A few more words about The Anointing and Care of the Sick and Dying.
The Handbook of Indulgences tells us that if a priest cannot be present as a person is dying, and they haven’t previously received the apostolic pardon during that sickness, the Church “grants to the Christian faithful, who are duly disposed, a plenary indulgence to be acquired at the point of death, provided they are in the habit of reciting some prayers during their lifetime; in such a case, the Church supplies for the three conditions ordinarily required for a plenary indulgence.” In those situations, the Church also commends the devout use of a crucifix.
As mentioned in the Handbook of Indulgences, the usual requirements of prayer are substituted by having habitually said some prayer during one’s lifetime. This generous concession is because many people at the point of death are unable to recite any specific prayers.
We hope that no one dies alone, and that people who surround them at this sacred moment will accompany them with prayer. Prayer is comforting to them and to those around them. The Divine Mercy Chaplet is especially recommended. They say that comatose people can still hear… (Also be careful of what you might say in their presence that might be disconcerting to them.)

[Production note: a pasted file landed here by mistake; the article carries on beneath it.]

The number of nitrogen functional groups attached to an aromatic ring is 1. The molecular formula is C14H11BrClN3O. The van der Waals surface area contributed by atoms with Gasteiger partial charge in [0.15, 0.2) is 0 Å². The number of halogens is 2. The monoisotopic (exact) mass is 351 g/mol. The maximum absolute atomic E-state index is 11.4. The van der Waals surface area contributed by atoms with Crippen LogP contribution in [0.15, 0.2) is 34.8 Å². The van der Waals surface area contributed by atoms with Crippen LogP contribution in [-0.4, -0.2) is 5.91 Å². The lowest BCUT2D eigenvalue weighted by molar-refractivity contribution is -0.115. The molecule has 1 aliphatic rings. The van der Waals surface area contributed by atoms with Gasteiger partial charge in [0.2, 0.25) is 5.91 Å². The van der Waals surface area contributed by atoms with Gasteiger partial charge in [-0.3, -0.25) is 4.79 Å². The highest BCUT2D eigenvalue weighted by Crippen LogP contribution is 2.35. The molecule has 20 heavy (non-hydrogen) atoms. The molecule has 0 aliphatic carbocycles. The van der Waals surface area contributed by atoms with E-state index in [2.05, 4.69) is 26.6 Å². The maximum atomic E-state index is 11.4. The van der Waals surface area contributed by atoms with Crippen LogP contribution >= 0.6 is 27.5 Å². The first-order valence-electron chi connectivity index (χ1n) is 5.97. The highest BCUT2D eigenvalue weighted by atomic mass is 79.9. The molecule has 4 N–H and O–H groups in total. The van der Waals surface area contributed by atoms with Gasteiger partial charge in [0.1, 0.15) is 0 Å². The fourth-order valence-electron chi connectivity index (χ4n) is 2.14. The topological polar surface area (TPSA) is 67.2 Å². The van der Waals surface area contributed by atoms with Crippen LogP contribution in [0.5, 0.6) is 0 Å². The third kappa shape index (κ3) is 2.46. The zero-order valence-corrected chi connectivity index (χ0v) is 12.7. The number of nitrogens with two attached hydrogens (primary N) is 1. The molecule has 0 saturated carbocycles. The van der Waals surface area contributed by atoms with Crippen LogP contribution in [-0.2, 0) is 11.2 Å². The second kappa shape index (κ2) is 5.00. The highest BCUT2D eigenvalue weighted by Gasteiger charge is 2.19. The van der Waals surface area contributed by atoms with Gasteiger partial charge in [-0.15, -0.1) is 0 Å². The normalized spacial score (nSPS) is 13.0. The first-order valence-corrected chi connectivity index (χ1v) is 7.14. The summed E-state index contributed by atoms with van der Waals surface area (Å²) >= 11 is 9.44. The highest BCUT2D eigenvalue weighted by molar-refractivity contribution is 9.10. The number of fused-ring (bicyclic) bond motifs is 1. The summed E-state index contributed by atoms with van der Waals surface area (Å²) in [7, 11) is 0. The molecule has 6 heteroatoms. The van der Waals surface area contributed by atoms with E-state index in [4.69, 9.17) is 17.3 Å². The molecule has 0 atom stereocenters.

On another topic: I write this on February 23, the anniversary of Roe vs Wade: The Day of Prayer for the Legal Protection of Unborn Children.
Shamefully, Illinois has become a destination for mothers from states where abortion is illegal who want to abort their preborn child, and perversely that is held up as something we should be proud of. We need to pray for our legislators: state and national. Write and phone them and according to your ability participate in the pro-life activities proposed in our bulletin and in other events.
Yet another topic: February 2 is the Feast of the Presentation of the Lord, also called Candlemas Day. Traditionally candles are blessed before Mass. If you are able, bring candles to Mass either at 7:30 a.m. or 6:30 p.m. to be blessed for your devotional life at home. It is still most appropriate to have a small table/nightstand covered with a white cloth with a crucifix and 2 candles (unless oxygen is in use) to receive our Blessed Lord in the Blessed Sacrament when Holy Communion is brought to shut-ins. I think that traditional formality shows what we truly believe about the Lord’s true and real presence in the Eucharist.
God bless you.
Stay Well, Fr. Schuessler